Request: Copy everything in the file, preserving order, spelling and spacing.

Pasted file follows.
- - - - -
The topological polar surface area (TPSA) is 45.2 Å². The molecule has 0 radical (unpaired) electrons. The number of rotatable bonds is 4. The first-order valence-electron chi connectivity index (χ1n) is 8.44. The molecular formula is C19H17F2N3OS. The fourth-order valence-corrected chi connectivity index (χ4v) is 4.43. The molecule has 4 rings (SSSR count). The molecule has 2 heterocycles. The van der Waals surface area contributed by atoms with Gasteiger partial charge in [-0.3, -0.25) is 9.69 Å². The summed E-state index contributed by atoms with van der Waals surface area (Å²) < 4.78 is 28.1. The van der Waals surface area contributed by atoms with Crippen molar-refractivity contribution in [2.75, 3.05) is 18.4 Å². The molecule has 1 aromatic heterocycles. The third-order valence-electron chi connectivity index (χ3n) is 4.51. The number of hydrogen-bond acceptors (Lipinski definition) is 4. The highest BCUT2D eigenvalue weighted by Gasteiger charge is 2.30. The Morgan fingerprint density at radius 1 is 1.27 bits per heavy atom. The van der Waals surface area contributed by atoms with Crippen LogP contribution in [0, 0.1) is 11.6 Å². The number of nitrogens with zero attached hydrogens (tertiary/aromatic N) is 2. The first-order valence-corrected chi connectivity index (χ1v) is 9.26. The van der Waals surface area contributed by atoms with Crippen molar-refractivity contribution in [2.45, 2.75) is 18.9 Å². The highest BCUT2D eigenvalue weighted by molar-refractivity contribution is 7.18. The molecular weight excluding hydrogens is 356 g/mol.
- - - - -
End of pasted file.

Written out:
The topological polar surface area (TPSA) is 45.2 Å². The molecule has 0 radical (unpaired) electrons. The number of rotatable bonds is 4. The first-order valence-electron chi connectivity index (χ1n) is 8.44. The molecular formula is C19H17F2N3OS. The fourth-order valence-corrected chi connectivity index (χ4v) is 4.43. The molecule has 4 rings (SSSR count). The molecule has 2 heterocycles. The van der Waals surface area contributed by atoms with Gasteiger partial charge in [-0.3, -0.25) is 9.69 Å². The summed E-state index contributed by atoms with van der Waals surface area (Å²) < 4.78 is 28.1. The van der Waals surface area contributed by atoms with Crippen molar-refractivity contribution in [2.75, 3.05) is 18.4 Å². The molecule has 1 aromatic heterocycles. The third-order valence-electron chi connectivity index (χ3n) is 4.51. The number of hydrogen-bond acceptors (Lipinski definition) is 4. The highest BCUT2D eigenvalue weighted by Gasteiger charge is 2.30. The Morgan fingerprint density at radius 1 is 1.27 bits per heavy atom. The van der Waals surface area contributed by atoms with Crippen LogP contribution in [0, 0.1) is 11.6 Å². The number of nitrogens with zero attached hydrogens (tertiary/aromatic N) is 2. The first-order valence-corrected chi connectivity index (χ1v) is 9.26. The van der Waals surface area contributed by atoms with Crippen molar-refractivity contribution in [2.45, 2.75) is 18.9 Å². The highest BCUT2D eigenvalue weighted by molar-refractivity contribution is 7.18. The molecular weight excluding hydrogens is 356 g/mol.